Juneteenth Supporters Distance Themselves From Federal Holiday Proposal

Black Activists Oppose Politicization of Emancipation Celebration

Washington, D.C. – Despite more than twenty years of acknowledging the importance of Juneteenth, members of the Project 21 black leadership network refrained from encouraging a rush into making the emancipation-themed celebration a formal national holiday.

Martin Baker

Martin Baker

“Juneteenth is already everything but a national holiday since 47 states, local governments and even private companies recognize it,” said Project 21 member Martin Baker. “Juneteenth was an acknowledgement of the Emancipation Proclamation, which history tells us only applied to the states in rebellion. If we truly want to celebrate an all-encompassing ‘freedom day,’ perhaps we should choose December 6 – the anniversary of when the 13th Amendment was ratified.”

Baker also questioned the sudden importance of making Juneteenth a national holiday after more than 150 years. “What is the sufficient significance to deem a day worthy to become a holiday by congressional fiat?” Baker asked.

Juneteenth commemorates the anniversary of the June 19, 1865 arrival of Union troops in Galveston, Texas. The soldiers brought with them news of the end of the Civil War two months earlier, and how President Abraham Lincoln’s Emancipation Proclamation abolished slavery two-and-a-half years earlier. Galveston’s former slave population began celebrating its freedom annually on the anniversary of this day. “Juneteenth” grew to become a motivating and stabilizing commemoration for black Texans experiencing the uncertainties associated with their newfound freedom and a full integration into American society. The anniversary is now celebrated nationwide with picnics and public events.

Marie Fischer

Marie Fischer

“I have no problem with expanding the knowledge and awareness of Juneteenth on a national level. In fact, it is surprising the number of black Americans – let alone all Americans – who are not yet aware of it. But to make this a federal holiday is not something I feel is in the best interests of the country, especially now,” said Project 21 member Marie Fischer. “I constantly hear everyone taking about unity, but would a federal holiday end up being a unifier? Or would it give fuel to those who support critical race theory by pointing out a day that marks one group as an oppressor and another as the oppressed? Such a holiday could be easily hijacked by those who insist that blacks only advance when it benefits white elites. Nothing seems to get pushed these days unless it fits a specific narrative.”

In the wake of nationwide unrest after the 2020 death of George Floyd, legislation was introduced (and reintroduced this year) to turn the Juneteenth commemoration into “Juneteenth National Independence Day,” adding it to the list of federal holidays “[f]or the purpose of statutes relating to pay and leave of employees, with respect to a legal public holiday.” This would classify it in the same category as Presidents’ Day, Labor Day and Veterans Day.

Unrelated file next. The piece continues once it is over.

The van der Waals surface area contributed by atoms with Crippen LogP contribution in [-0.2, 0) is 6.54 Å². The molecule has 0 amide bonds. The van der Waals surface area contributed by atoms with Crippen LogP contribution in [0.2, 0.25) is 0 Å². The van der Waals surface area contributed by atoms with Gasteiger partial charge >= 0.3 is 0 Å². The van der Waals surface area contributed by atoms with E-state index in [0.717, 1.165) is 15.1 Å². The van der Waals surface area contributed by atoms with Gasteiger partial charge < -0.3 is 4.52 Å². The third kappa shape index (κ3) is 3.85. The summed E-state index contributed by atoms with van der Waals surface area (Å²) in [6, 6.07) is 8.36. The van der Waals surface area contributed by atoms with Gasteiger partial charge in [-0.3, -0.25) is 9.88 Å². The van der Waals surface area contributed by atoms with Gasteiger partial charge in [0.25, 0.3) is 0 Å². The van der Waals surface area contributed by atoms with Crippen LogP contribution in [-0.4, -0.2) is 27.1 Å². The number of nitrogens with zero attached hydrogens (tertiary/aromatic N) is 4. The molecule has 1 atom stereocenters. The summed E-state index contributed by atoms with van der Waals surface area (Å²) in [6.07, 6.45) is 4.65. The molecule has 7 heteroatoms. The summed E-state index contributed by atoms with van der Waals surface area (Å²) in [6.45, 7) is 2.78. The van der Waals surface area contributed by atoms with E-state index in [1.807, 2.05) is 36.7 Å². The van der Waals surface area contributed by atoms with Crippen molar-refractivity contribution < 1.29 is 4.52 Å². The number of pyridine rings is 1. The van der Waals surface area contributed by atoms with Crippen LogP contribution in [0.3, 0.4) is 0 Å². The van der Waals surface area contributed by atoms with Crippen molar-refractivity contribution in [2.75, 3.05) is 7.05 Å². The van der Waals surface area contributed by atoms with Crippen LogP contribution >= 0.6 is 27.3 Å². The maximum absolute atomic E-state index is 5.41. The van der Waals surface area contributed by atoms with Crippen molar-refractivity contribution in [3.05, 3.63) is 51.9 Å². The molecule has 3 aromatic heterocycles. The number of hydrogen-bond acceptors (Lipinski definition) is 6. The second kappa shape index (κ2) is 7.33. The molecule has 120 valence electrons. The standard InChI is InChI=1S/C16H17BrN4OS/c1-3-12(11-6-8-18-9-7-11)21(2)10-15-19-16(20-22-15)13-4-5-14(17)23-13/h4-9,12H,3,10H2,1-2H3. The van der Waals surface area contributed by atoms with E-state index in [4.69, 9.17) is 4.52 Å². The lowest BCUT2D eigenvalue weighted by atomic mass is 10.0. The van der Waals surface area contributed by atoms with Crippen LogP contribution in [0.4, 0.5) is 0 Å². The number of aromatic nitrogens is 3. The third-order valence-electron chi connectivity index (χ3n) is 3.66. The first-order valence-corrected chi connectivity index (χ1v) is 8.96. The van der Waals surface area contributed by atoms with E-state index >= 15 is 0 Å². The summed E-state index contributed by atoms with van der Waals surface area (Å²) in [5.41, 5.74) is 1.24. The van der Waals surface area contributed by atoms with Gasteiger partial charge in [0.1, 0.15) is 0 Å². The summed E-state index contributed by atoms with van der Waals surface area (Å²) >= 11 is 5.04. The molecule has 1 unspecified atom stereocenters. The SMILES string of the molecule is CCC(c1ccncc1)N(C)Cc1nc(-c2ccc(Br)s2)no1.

While some lawmakers have raised concerns about the cost of a new federal holiday, Project 21 members are more concerned about whether the creation of a Juneteenth holiday at this time would be politicized. For example, Senator Ed Markey said when introducing the Juneteenth holiday legislation: “Today we commemorate. Tomorrow, we fight.”

Derryck Green

Derryck Green

“Far too many Americans, regardless of their ethnic background, are unfamiliar with Juneteenth. The blessing of liberty was irrevocably granted on June 19, 1865 to those who remained enslaved in Texas, not knowing they had been freed more than two years earlier. For them, this was their declaration of freedom,” said Project 21 member Derryck Green. “While I am agnostic on a national holiday, I don’t want the commemoration hijacked by racial activists who would use it as another tool to demonize white Americans under the pretense of racial justice. As we’ve seen since last summer, this has been destructive to the American experiment.

“Juneteenth should prompt us not just to take inventory of how far we’ve come, but also realize that – despite the racialized claims of ‘white supremacy’ or ‘systemic racism’ – blacks have the agency and ability to control our own lives,” continued Green. “This includes becoming full participants in society.”

Project 21 member Donna Jackson argued this week in a nationally-syndicated commentary that July 4 is a more unifying day to celebrate Americans’ shared freedom:

Donna Jackson

Donna Jackson

So the push now to make this celebration of emancipation a national holiday certainly didn’t come from me or anyone I know. It sure seems as though it’s part of a bigger agenda being imposed on the black community by those who never bothered to ask us. And while elevating Juneteenth to such prestige may seem relatively harmless, it comes with the baggage of radicals who are also promoting critical race theory, reparations and self-segregation…

So as far as Juneteenth goes, I am happy to have the 4th of July – Independence Day – instead. The Declaration of Independence and our Constitution are unrivaled among other nations. And I say that, knowing full well that blacks didn’t get their freedom until several generations after 1776.

Project 21 members have been commemorating Juneteenth for more than twenty years, using it as an opportunity to encourage other black Americans to celebrate their liberty and self-sufficiency in a nation that offers unlimited opportunities.

To schedule an interview with a member of Project 21 on this or other issues, contact Judy Kent at (703) 477-7476.

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